The economic crisis illustrated the inadequacy of the receiver’s powers in many mortgages.  The receiver’s powers under the Conveyancing Act (even where incorporated contractually) provide for little more than rent collection.  A receiver has no inherent powers other than those specified in the mortgage deed. Many mortgages deed contain very inadequate receivership powers. In contrast, debentures or corporate “all asset” securities have usually contained very wide receiver powers, enabling a receiver or receiver-manager to be appointed, who can take over the business of the borrower, “lock stock and barrel.”

The National Asset Management Agency Act recognised this shortcoming and provided that where a power of sale or power to appoint a receiver is contained in the security document, then a NAMA statutory receiver may be appointed with the wide range of powers specified in the schedule to the National Asset Management Agency Act, 2009. The Companies Act, 2014 also provides for extended powers for corporate receivers.

There is a statutory restriction on the level of a receiver’s remunerations which might be charged as an expense to the mortgagor.  Under the 1881 Act, the maximum was 5%.  Under the 2009 Act, this is prescribed by ministerial order.  This is generally interpreted to apply to a statutory receiver.  In the case of a contractual receiver, it is usually provided that the bank determines the receiver’s remuneration.

Receiver Powers II

A receiver should ideally have the broadest possible powers, including powers to:

  • enter and take possession of the property and the rents and profits of the property;
  • raise and borrow money in priority to the security (as a receiver’s expense);
  • sell, lease, mortgage all or any part of the property;
  • form subsidiaries;
  • enter any arrangements or contracts that are expedient;
  • appoint managers, officers, and employees;
  • exercise all powers of a landlord or tenant under legislation;
  • perform contracts entered by the mortgagor or lease;
  • bring and defend litigation, arbitration, etc.;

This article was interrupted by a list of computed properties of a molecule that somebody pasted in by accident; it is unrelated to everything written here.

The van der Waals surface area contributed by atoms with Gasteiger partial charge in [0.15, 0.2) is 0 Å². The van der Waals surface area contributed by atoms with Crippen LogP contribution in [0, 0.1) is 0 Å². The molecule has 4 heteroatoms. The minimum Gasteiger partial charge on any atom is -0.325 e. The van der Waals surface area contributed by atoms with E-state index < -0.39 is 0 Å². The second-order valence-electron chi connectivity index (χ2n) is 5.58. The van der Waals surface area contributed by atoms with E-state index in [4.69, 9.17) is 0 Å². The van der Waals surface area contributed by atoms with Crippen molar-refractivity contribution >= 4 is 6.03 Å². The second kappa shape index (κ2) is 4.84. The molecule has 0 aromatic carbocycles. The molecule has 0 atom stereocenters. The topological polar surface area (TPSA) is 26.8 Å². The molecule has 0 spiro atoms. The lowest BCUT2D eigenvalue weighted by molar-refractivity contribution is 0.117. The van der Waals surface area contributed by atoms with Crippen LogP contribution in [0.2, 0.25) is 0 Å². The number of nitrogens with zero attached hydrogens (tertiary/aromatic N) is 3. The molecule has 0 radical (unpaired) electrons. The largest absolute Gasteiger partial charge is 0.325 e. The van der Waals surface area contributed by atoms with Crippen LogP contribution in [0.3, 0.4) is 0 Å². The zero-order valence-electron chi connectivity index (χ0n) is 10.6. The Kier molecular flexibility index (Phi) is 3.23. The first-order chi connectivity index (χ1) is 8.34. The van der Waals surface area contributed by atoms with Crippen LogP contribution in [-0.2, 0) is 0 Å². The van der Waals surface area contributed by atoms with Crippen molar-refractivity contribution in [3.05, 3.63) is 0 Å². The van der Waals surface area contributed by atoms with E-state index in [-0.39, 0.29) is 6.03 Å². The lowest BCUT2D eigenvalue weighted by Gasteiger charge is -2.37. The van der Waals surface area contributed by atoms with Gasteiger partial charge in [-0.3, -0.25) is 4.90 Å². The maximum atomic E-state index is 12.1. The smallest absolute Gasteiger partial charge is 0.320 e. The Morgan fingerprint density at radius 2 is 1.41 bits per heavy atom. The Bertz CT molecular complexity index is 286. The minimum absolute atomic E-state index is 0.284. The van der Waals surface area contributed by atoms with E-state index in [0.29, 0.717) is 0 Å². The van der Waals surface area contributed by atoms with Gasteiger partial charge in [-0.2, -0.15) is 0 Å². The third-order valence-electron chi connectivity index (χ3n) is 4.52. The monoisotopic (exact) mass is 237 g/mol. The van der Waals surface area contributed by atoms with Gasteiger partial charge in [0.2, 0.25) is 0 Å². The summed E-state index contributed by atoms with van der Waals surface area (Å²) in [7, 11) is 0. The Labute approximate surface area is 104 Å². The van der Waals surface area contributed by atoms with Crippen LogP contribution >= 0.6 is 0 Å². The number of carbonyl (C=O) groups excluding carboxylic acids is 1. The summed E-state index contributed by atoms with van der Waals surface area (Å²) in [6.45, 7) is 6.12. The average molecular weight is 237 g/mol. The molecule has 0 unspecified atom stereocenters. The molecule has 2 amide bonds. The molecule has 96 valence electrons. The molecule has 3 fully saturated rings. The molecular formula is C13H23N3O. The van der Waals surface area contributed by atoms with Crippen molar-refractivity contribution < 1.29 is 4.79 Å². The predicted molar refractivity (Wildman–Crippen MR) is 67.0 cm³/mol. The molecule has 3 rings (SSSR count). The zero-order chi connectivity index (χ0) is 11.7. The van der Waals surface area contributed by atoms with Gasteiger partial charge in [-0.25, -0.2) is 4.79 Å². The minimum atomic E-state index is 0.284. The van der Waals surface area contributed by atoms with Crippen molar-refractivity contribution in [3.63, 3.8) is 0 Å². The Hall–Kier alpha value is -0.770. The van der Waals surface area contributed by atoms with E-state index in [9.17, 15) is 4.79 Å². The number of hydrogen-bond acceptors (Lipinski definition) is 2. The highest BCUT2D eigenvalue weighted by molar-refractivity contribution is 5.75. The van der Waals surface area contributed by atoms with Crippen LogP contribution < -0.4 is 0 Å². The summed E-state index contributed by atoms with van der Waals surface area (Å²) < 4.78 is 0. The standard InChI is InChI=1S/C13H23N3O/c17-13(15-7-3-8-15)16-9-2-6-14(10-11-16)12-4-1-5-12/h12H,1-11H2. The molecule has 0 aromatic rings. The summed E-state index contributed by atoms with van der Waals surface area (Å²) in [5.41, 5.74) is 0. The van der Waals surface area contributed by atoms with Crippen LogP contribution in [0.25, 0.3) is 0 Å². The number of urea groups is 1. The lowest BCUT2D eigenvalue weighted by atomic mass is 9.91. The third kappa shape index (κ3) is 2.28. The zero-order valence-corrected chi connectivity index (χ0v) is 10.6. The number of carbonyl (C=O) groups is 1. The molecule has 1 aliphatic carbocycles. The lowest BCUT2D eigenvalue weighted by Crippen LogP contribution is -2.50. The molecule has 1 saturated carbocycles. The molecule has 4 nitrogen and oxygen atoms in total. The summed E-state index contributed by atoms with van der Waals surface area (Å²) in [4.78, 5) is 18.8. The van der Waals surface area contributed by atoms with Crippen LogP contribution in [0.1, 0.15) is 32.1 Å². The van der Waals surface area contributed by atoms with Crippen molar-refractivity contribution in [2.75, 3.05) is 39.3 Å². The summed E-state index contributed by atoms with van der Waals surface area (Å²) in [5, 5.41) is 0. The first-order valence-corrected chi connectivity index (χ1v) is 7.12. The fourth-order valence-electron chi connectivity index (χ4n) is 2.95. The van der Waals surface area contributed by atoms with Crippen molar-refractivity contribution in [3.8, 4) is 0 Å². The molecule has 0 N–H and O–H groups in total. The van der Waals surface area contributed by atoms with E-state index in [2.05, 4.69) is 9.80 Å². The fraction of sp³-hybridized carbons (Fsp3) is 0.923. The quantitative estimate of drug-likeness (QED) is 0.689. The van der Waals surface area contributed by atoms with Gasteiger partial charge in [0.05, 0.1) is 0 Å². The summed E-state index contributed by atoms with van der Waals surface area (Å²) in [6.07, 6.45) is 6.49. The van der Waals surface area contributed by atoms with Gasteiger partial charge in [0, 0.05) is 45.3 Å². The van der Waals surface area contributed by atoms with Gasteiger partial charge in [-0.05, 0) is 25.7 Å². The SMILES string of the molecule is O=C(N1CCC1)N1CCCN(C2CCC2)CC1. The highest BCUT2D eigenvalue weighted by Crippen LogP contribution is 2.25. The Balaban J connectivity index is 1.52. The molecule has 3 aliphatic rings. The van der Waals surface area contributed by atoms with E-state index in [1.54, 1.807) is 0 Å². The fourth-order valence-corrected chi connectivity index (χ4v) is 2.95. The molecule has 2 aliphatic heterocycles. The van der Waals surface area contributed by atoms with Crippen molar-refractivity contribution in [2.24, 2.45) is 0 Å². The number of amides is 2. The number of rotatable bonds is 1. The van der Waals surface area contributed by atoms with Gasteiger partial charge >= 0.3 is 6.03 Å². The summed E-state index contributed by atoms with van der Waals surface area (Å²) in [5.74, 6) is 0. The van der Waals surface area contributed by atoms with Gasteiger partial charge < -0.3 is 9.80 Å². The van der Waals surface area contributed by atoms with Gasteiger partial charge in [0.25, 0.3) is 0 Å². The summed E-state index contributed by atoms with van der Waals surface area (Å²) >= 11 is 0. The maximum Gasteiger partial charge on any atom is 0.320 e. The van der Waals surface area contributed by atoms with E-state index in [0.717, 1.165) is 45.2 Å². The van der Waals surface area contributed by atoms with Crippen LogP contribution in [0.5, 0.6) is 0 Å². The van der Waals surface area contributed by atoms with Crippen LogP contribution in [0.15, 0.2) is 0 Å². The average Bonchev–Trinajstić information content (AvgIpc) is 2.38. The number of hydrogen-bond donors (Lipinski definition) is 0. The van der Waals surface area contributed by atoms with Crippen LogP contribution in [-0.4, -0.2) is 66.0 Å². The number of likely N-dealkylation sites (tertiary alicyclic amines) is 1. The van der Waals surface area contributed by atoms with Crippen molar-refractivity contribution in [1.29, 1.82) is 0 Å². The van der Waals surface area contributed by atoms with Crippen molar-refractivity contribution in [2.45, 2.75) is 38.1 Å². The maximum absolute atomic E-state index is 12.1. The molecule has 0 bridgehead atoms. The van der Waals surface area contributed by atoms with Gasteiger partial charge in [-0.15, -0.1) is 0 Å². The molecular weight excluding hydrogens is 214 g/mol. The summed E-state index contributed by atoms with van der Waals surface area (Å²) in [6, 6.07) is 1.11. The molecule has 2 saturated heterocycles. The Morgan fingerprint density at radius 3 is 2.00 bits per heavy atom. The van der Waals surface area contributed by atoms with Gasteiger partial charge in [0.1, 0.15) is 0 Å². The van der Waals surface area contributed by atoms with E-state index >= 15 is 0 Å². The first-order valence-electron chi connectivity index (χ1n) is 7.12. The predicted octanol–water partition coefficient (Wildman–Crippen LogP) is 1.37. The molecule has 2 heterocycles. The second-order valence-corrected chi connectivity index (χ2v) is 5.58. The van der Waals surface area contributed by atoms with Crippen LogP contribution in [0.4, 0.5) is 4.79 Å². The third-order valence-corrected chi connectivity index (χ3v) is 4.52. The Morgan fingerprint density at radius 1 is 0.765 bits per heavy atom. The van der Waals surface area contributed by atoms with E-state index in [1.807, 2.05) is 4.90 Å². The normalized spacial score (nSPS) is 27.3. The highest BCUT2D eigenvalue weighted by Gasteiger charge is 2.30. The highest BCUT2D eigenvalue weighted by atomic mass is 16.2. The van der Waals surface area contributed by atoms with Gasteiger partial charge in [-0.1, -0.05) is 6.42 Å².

• redeem other encumbrancers;
  • generally, exercise all necessary powers in the name of the mortgagor.

Enforcement Events

The mortgage deed will set out so-called “events of enforcement.” These are events which entitle the lender to enforce the security. Typically, the entire loan monies become due or may be demanded at the lender’s option and the lender may exercise its enforcement rights. They typically include the following

  • borrower fails to pay secured monies when due;
  • borrower commits a breach of the terms of the loan agreement;
  • any representation or warranty made to the lender turns out to be untrue;
  • any other lender is entitled to enforce against the borrower;
  • another receiver is appointed to any part of the borrower’s assets;
  • borrower becomes bankrupt or in the case of a company, insolvent;
  • the borrower dies;
  • the secured properly is compulsorily acquired, damaged or destroyed.

Power of Attorney

The mortgagor may agree to execute any further documents as are required to perfect the security. An irrevocable power of attorney may be given, appointing the mortgagee or receiver attorney to perfect the title.

Since the Powers of Attorney Act 1996, such a power may be expressed to be irrevocable thereby surviving the death or dissolution of a borrower. The appointment can sometimes cover a wider range of matters.

Consent to Possession

A receiver is not a court officer and is not entitled (unlike a sheriff or bailiff) to enter property forcibly. Unlike a mortgagee (in the true sense of the word), a (registered title) charge holder has no inherent right to possession of the security.

A (Land Registry) charge generally provides that the bank or receiver may enter into possession of the property or the rents of the property.  This clause entitles the bank or receiver to take physical possession of the property or of the rents.

If peaceable possession of the secured property is not available, a court order may be necessary. The special summary procedure in the Registration of Title Act, to grant possession to a charge holder was repealed, by the Land and Conveyancing Law Reform Act, 2009 and was re-enacted and confirmed in 2013.